Relevant outbound links can help your visitors.

  • Provide your readers in-depth information about similar topics;
  • Offer readers your unique commentary on existing resources.

Thoughtful outbound links can help your credibility.

  • Show that you’ve done your research and have expertise in the subject manner;
  • Make visitors want to come back for more analysis on future topics.”
  • Analysis

Analysis: The way I understand this is that every little icon in a Followers Widget is an outbound link (Google juice) flowing out of the blog. Also every Followers Widget has a link to the site that offers the followers widget.

Suppose some search engine spiders stop indexing when they reach 100 – 115 links on any given page. Consider that most blogs have a sidebar appearing on every page and not just the front page.

Aside from links in Followers Widgets  in most themes Blogroll Links are also displayed in sidebars on every page in the blog,  and every one is an outbound link (Google juice) flowing out of the blog.

Also every button, chiclet and badge for social media sites, social networks, bookmarking sites,  blog directories, etc. is linked, and  every one is an outbound link (Google juice) flowing out of the blog.

Matt says, build your site for the user experience, and make sure your inbound and outbound links are valid, not spammy, and relevant. Therefore the approach I use is  simply focusing on user experience.

SEO experts advise that a better blogger ensures that the number of inbound and outbound links are kept in balance. Therefore the approach I use is  simply focusing on maintaining a balance between outbound links and inbound links.

Who benefits?

followers widget imageWhen it comes to use of a Followers Widget if a blog reader clicks an icon in a Followers Widget – zoom – they are gone from the blog.

When a blog reader clicks an icon in a Followers Widget the site the widget comes from gets a hit.  If the page is  monetized and/or if the site has PPC (pay per click) the social network site owners get income from every click every visitor makes on the site.

followers widget imageThe follower whose icon was clicked by a blog reader gets a hit on a profile page on a social network site (and maybe an indirect click through that site into their blog).

My criteria for adding widgets is:

I love followers (who doesn’t?) but I do not add a widget to my blog unless it:

1.   improves the functionality of my site by providing reader access to content that is not located on the front page;

2.   redirects readers to high quality sources of relevant information found in authoritative blogs in the same niche.

Discussion questions:

  1. What criteria  have you set for adding widgets to your blog?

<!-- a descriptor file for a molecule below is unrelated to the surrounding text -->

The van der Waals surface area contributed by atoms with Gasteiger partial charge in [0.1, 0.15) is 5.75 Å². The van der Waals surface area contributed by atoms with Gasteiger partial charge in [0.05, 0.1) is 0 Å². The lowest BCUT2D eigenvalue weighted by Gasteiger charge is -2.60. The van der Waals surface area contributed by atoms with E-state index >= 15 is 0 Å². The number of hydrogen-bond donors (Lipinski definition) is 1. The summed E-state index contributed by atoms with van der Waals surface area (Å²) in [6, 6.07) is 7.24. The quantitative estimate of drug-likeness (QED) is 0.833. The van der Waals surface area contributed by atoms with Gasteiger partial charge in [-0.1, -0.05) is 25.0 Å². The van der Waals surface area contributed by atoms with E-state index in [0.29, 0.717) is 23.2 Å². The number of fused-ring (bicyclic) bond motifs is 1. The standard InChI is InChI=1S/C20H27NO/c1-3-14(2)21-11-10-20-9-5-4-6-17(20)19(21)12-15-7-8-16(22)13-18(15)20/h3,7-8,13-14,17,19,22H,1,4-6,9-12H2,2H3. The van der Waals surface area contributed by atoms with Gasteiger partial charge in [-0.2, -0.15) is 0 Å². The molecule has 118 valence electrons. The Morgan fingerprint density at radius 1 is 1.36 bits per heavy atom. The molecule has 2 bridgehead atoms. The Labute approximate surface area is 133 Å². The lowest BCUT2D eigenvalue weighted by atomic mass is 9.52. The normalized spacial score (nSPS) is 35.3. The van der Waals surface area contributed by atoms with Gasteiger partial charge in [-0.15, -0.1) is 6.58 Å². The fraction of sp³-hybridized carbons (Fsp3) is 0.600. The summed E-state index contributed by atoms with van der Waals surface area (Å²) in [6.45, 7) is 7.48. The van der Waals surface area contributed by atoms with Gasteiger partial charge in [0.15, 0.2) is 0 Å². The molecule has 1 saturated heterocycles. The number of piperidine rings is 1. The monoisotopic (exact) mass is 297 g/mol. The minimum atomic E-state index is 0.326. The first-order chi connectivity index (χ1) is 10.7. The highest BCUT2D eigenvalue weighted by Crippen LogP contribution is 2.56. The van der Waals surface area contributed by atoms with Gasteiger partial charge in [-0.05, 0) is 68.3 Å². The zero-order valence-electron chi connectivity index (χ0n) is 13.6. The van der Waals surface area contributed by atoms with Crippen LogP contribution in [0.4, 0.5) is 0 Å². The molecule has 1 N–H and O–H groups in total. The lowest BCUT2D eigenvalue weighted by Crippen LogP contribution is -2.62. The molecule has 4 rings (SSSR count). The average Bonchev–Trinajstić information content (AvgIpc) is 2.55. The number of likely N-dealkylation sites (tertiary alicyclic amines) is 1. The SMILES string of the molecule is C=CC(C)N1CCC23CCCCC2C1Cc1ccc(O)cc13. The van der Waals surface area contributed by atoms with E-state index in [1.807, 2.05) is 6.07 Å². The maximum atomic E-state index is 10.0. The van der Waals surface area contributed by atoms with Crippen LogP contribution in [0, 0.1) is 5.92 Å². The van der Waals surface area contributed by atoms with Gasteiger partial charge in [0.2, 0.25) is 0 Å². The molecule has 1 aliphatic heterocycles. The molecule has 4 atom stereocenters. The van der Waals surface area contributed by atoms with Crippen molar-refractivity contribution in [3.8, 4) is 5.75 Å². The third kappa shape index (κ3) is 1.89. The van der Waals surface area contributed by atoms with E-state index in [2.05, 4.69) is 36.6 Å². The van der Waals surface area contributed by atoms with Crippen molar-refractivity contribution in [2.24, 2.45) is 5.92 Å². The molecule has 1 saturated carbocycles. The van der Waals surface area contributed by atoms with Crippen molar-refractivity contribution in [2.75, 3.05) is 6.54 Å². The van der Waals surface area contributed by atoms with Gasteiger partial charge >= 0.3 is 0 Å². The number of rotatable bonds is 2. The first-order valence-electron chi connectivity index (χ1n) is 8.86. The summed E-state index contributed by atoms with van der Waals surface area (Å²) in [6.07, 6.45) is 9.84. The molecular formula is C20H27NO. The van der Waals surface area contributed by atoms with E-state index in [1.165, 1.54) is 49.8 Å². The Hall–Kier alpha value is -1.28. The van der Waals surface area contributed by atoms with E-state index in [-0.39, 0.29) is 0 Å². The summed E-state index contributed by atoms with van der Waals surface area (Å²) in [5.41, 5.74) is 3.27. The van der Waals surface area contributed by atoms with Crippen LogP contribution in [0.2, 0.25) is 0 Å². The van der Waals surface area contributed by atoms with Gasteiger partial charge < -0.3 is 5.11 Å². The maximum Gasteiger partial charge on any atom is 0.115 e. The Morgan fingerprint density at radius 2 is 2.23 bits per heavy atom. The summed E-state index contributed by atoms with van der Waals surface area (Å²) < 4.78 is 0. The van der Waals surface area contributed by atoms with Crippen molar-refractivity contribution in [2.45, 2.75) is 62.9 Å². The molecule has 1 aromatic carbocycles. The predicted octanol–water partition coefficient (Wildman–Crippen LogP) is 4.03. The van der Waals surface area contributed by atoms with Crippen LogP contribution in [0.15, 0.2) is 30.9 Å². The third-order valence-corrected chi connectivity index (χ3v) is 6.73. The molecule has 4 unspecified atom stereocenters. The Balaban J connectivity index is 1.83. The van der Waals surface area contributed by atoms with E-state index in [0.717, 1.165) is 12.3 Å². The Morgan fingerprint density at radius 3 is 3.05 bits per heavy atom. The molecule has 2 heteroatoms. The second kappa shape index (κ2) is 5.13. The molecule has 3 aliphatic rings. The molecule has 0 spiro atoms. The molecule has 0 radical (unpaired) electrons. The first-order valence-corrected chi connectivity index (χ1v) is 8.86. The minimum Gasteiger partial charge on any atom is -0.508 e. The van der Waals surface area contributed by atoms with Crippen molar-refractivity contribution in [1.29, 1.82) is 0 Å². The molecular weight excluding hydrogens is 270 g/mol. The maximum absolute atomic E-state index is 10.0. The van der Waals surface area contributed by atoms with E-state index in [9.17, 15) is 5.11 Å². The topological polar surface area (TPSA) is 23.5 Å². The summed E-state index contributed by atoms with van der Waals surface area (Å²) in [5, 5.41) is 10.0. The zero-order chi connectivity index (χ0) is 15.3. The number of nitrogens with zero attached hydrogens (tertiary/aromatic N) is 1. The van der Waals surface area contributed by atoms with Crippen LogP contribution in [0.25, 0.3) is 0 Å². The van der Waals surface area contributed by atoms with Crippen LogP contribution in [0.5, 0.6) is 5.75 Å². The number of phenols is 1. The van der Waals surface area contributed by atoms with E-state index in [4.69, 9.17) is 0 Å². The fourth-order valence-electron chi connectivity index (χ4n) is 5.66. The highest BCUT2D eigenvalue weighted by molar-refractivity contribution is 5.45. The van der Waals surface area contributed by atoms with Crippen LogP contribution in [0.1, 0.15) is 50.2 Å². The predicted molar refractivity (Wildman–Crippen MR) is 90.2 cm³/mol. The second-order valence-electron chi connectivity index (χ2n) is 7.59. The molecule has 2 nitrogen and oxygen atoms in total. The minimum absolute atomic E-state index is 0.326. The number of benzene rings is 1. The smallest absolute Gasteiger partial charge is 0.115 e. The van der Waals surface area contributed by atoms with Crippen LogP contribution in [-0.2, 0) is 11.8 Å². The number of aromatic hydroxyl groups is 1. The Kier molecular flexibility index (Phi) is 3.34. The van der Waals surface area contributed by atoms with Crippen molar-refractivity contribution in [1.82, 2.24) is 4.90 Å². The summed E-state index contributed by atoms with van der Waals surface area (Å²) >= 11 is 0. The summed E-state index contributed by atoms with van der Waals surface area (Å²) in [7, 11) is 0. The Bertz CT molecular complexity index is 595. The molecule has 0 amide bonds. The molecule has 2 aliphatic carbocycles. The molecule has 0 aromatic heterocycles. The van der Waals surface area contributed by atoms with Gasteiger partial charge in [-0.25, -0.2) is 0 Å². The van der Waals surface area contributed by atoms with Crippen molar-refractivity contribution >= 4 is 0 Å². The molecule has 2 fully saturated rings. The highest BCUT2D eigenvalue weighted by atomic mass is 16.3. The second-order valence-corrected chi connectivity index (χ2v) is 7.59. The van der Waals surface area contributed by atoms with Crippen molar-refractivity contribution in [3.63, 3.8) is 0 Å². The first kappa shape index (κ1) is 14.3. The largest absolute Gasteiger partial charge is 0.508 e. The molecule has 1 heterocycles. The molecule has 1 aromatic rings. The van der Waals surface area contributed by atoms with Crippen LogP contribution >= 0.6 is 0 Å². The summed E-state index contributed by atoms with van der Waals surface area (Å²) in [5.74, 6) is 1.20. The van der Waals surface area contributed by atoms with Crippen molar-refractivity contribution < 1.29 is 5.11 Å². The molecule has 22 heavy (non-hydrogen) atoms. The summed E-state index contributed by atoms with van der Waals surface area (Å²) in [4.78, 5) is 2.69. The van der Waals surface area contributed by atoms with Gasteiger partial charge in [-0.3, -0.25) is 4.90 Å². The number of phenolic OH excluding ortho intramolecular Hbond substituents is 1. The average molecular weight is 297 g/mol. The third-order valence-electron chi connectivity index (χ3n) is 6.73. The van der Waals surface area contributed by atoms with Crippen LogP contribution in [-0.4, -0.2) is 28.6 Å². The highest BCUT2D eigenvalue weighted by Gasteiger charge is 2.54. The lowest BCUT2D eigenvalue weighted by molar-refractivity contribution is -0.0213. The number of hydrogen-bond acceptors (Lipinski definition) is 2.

2. Do you have a blog on which you are currently using follower widgets?
  3. If you are a WordPress.COM blogger and a followers widget is introduced at WordPress.COM will you use it?
  4. Why or why not?


Page Rank Update

On December 20, 2010 I decided to purchase a domain and domain mapping for this blog.  I did so knowing that the authority, backlinks and PageRank earned by the root blog at belonged to that blog , and that the new domain would have to start from being “unranked” and climb the ladder again.  I assumed from past experience that it would take 4 – 6 months before my new domain earned a PageRank but I was wrong.

Due to the support of my readers and subscribers who updated their links to the new domain and all of those who chose to backlink to my posts I have an announcement to make.  The PageRank of this blog is now 5/10.

Thanks you all so much for your support, comments, links and best wishes. I appreciate them very much.  :)

Here are the reports:

Link popularity for
Domain age? – 3 months 15 days
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Link building strategy: Locating similar sites

The Golden Rule of Networking is:  Give before expecting to receive.

Effective networking is built a foundation of building relationships leading to reciprocity.  In other words, if  you want bloggers  with similar blogs to  link to your posts, then link to their posts first.  If you want them to comment on and/or promote your posts, then comment on their posts and promote them first.  Continue reading

Google PageRank removed from WebMasters Accounts

google pagerank imageDid you notice that two weeks ago the PageRank distribution feature, once found in Google WebMasters accounts on the crawl stats section under “Diagnostics”  was removed? Although it was removed from WebMmasters accounts it still appears on the Google toolbar and this had led to a lot of discussion.

Continue reading

Natural Linking Strategy for Bloggers

medsecretbaseReaders have been asking me  questions  about linking  strategy, and what prompted  me to complete and  publish this post today was reading  Link Building: Who Is Your Website’s Biggest Competitor? What follows is  information for bloggers to consider when developing a natural linking strategy.

Continue reading

Blog strategy: Google sandbox or trustbox?

Among one of the most important things a blogger with a new blog can do is to develop a blog strategy. Whether or not the Google sandbox is real has been debated over and over. Google has not clearly stated if the “sandbox” is a reality or just a myth  but the  SEOs  I know do believe it exists. Thus  my blogging tips include advising bloggers to determine whether or not their new blog or a blog they have moved from free hosting to their own domain is in the sandbox and to account for the same in their blog strategy.

Continue reading